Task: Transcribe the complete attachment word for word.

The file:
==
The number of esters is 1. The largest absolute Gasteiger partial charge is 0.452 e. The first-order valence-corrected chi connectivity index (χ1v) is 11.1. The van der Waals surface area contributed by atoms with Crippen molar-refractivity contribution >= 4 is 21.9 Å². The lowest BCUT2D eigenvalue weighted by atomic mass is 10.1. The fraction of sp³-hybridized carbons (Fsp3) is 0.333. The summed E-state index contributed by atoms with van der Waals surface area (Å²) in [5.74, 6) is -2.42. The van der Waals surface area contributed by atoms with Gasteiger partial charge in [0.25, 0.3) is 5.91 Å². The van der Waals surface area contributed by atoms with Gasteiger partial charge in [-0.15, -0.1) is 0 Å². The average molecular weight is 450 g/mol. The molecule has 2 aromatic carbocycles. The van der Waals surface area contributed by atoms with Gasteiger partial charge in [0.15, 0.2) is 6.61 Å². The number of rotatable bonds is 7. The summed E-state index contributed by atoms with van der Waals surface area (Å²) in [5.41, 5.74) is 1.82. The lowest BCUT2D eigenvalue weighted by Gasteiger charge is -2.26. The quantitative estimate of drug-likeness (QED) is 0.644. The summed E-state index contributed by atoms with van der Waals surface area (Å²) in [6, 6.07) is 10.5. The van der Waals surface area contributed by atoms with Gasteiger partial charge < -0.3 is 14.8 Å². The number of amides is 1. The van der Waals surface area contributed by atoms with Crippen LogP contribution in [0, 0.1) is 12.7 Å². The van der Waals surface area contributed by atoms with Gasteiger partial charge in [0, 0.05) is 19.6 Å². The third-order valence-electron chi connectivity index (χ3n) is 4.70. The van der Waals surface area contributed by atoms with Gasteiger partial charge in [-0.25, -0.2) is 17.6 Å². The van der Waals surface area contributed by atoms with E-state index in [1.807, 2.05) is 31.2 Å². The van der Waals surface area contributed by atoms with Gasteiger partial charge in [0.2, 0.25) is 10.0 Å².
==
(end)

The number of esters is 1. The largest absolute Gasteiger partial charge is 0.452 e. The first-order valence-corrected chi connectivity index (χ1v) is 11.1. The van der Waals surface area contributed by atoms with Crippen molar-refractivity contribution >= 4 is 21.9 Å². The lowest BCUT2D eigenvalue weighted by atomic mass is 10.1. The fraction of sp³-hybridized carbons (Fsp3) is 0.333. The summed E-state index contributed by atoms with van der Waals surface area (Å²) in [5.74, 6) is -2.42. The van der Waals surface area contributed by atoms with Gasteiger partial charge in [0.25, 0.3) is 5.91 Å². The van der Waals surface area contributed by atoms with Gasteiger partial charge in [-0.15, -0.1) is 0 Å². The average molecular weight is 450 g/mol. The molecule has 2 aromatic carbocycles. The van der Waals surface area contributed by atoms with Gasteiger partial charge in [0.15, 0.2) is 6.61 Å². The number of rotatable bonds is 7. The summed E-state index contributed by atoms with van der Waals surface area (Å²) in [5.41, 5.74) is 1.82. The lowest BCUT2D eigenvalue weighted by Gasteiger charge is -2.26. The quantitative estimate of drug-likeness (QED) is 0.644. The summed E-state index contributed by atoms with van der Waals surface area (Å²) in [6, 6.07) is 10.5. The van der Waals surface area contributed by atoms with Gasteiger partial charge < -0.3 is 14.8 Å². The number of amides is 1. The van der Waals surface area contributed by atoms with Crippen LogP contribution in [0, 0.1) is 12.7 Å². The van der Waals surface area contributed by atoms with Gasteiger partial charge in [0, 0.05) is 19.6 Å². The third-order valence-electron chi connectivity index (χ3n) is 4.70. The van der Waals surface area contributed by atoms with Gasteiger partial charge in [-0.25, -0.2) is 17.6 Å². The van der Waals surface area contributed by atoms with E-state index in [1.807, 2.05) is 31.2 Å². The van der Waals surface area contributed by atoms with Gasteiger partial charge in [0.2, 0.25) is 10.0 Å².